Kamoshida is a bit of a loser. After losing his job at an insurance company, his wife leaves him, taking their five-year-old son with her. Despite his complete lack of rapport with his child, he’s nevertheless a kind man and a good listener. This, coupled with his strong belief in omens and auguries, leads him to take up his new profession of a fortune teller. Unfortunately, the shopping centre where he plies his trade has similarly seen better days, and with his skills at divination proving deeply unreliable, business is slow, to say the least.
When one day a black cat crosses his path, its collar emblazoned with the name "Lucy", the profoundly superstitious Kamoshida is initially unnerved, and shutters himself inside his dilapidated apartment. He awakes the next morning to plaintive mewing outside his window, and is shocked to discover two new-born kittens, but no sign at all of their mother. Despite his fear of black cats, Kamoshida finds himself unable to ignore the pitiful cries of these foundlings and takes them into his home, a decision that will change his life forever.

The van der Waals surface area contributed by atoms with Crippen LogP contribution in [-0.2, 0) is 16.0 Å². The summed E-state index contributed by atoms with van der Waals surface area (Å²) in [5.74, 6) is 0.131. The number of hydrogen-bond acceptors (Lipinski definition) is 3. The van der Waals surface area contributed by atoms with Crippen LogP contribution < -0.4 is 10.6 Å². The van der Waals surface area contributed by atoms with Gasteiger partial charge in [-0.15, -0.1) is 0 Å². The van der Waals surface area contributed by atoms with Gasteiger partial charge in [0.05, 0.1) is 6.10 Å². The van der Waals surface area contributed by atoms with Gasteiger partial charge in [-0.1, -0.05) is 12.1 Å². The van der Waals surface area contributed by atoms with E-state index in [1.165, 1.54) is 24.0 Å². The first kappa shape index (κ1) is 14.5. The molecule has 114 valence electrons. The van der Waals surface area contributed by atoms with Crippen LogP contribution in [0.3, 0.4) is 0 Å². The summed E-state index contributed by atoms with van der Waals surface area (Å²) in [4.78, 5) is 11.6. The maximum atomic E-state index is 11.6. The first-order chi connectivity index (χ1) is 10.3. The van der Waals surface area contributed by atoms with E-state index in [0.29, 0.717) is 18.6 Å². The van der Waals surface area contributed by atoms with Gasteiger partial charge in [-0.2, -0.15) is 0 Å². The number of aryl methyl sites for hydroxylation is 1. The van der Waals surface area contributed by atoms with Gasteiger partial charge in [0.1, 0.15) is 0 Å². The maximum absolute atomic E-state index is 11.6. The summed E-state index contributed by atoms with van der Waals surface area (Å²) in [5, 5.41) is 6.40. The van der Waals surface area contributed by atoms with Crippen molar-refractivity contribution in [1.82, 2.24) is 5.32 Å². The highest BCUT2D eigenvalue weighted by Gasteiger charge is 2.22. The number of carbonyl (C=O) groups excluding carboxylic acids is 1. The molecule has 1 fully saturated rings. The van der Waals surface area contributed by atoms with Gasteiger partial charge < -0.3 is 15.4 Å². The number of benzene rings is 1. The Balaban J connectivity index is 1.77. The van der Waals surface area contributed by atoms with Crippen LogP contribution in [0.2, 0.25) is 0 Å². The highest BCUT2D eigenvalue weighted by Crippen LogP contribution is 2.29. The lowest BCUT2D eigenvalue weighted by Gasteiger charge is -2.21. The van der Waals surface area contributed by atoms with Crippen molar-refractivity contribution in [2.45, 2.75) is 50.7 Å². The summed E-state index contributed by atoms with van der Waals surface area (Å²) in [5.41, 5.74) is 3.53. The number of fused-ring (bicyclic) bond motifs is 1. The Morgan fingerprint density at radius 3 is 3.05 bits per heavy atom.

Born 1969, after dropping out of Japan Designer's Academy, Tōru Kamei worked for RKB Fukuoka Television for 3 years before moving to Tokyo, where he began work as a director's assistant on straight-to-video 'V-Cinema' titles including the zombie movie Junk (2000) and Gun Crazy (2002), both directed by Atsushi Muroga. He was also an assistant director on Kazuyoshi Kumakiri's features Hole in the Sky (Sora no ana, 2001) and Antenna (2004). From 2002, he began directing V-Cinema films himself, in the erotic and horror genres, one of which, Question (2004), screened at Singapore International Film Festival. He made his theatrical feature debut with Double Suicide Elegy (Shinjū erejī, 2005), a story about doomed lovers set in modern-day Tokyo that screened at a number of festivals overseas, which he followed with Paradise (Rakuen: Nagasarete, 2006), about a former news anchor woman who returns to her rural fishing village and becomes involved in local politics. Among his other works are the horror movie Woman Transformation (Yōkai kidan, 2006) and Neko Taxi (2010), a story about a cabbie who finds his business transformed when a stray cat make its home in his vehicle. The film's commercial success paved the way for Kamei's later films Mr Inukai Keeps a Dog (Inugai-san chi no inu, 2011) and this, Chat Noir Lucy (2011). All of these 'pet' movies have resulted in TV spin-off series.